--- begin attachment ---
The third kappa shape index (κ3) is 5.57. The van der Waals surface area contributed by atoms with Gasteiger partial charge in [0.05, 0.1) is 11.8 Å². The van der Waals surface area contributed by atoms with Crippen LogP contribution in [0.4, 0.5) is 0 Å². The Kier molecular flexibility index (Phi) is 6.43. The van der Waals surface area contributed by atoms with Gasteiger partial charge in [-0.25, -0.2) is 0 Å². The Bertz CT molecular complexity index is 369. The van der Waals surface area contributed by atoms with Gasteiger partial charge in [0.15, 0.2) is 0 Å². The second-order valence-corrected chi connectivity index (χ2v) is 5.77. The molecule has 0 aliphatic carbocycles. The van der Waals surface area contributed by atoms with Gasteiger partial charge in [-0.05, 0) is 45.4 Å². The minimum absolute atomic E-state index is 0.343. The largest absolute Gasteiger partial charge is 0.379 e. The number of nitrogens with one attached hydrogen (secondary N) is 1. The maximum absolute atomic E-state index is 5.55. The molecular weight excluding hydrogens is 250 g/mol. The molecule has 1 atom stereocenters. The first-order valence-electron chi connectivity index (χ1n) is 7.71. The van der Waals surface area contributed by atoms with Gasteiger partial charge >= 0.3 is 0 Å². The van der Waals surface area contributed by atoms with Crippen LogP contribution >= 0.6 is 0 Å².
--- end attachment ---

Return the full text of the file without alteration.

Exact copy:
The third kappa shape index (κ3) is 5.57. The van der Waals surface area contributed by atoms with Gasteiger partial charge in [0.05, 0.1) is 11.8 Å². The van der Waals surface area contributed by atoms with Crippen LogP contribution in [0.4, 0.5) is 0 Å². The Kier molecular flexibility index (Phi) is 6.43. The van der Waals surface area contributed by atoms with Gasteiger partial charge in [-0.25, -0.2) is 0 Å². The Bertz CT molecular complexity index is 369. The van der Waals surface area contributed by atoms with Gasteiger partial charge in [0.15, 0.2) is 0 Å². The second-order valence-corrected chi connectivity index (χ2v) is 5.77. The molecule has 0 aliphatic carbocycles. The van der Waals surface area contributed by atoms with Gasteiger partial charge in [-0.05, 0) is 45.4 Å². The minimum absolute atomic E-state index is 0.343. The largest absolute Gasteiger partial charge is 0.379 e. The number of nitrogens with one attached hydrogen (secondary N) is 1. The maximum absolute atomic E-state index is 5.55. The molecular weight excluding hydrogens is 250 g/mol. The molecule has 1 atom stereocenters. The first-order valence-electron chi connectivity index (χ1n) is 7.71. The van der Waals surface area contributed by atoms with Gasteiger partial charge >= 0.3 is 0 Å². The van der Waals surface area contributed by atoms with Crippen LogP contribution >= 0.6 is 0 Å².